Construction slides but no need to worry, economist says

By |  June 30, 2014

New construction starts in May dropped 5 percent from the previous month according to McGraw Hill Construction, a division of McGraw Hill Financial. The reduced pace for total construction starts reflected a moderate loss of momentum for nonresidential building and housing, the firm reports. The nonbuilding construction sector eased back slightly, as well.

The total construction decline followed two months of strengthening activity, according to McGraw Hill Construction. May’s level was still above the volume registered at the beginning of 2014. Also, for the first five months of this year, total construction starts on an unadjusted basis were down 1 percent from the same period of one year ago.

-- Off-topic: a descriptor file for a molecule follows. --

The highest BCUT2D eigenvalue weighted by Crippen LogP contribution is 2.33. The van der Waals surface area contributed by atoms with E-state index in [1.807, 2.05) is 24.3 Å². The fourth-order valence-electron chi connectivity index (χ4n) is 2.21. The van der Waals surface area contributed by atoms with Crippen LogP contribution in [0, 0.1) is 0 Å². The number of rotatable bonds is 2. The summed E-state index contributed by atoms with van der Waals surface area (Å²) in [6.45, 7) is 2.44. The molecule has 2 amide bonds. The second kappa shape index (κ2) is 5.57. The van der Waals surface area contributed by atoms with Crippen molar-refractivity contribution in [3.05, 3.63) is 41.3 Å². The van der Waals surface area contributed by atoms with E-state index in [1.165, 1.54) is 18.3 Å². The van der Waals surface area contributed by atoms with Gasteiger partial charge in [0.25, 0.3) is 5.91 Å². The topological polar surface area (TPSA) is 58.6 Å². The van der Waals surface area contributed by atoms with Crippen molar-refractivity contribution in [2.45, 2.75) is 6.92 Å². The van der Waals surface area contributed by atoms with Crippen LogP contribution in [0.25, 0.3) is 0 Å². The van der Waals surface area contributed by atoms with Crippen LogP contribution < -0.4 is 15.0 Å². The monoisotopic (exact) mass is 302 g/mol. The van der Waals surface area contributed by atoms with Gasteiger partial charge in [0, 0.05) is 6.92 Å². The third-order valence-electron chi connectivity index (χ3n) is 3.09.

“After the slow beginning to 2014, construction activity during March and April regained upward momentum, and May’s retreat does not necessarily mean that renewed expansion is stalling,” says Robert Murray, chief economist for McGraw Hill Construction. “The downturn for nonresidential building in May was the result of a sharp pullback by the often-volatile manufacturing plant category after its huge gain in April.

The May stats lowered McGraw Hill Construction’s Dodge Index to 109, compared to a revised 114 for April. During the first two months of 2014, the Dodge Index was reported at 103.

“Residential building has often reflected the monthly up-and-down pattern for multifamily housing, which, despite a setback in May, can still be viewed as trending upward,” Murray says. “Of more concern for residential building is single-family housing, which has yet to move beyond its recent plateau and resume growth. Nonbuilding construction in May was pulled down by further weakness for electric utilities. At the same time, public works construction made a partial rebound in May after retreating during the previous two months.”

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Kevin Yanik is editor-in-chief of Pit & Quarry. He can be reached at 216-706-3724 or

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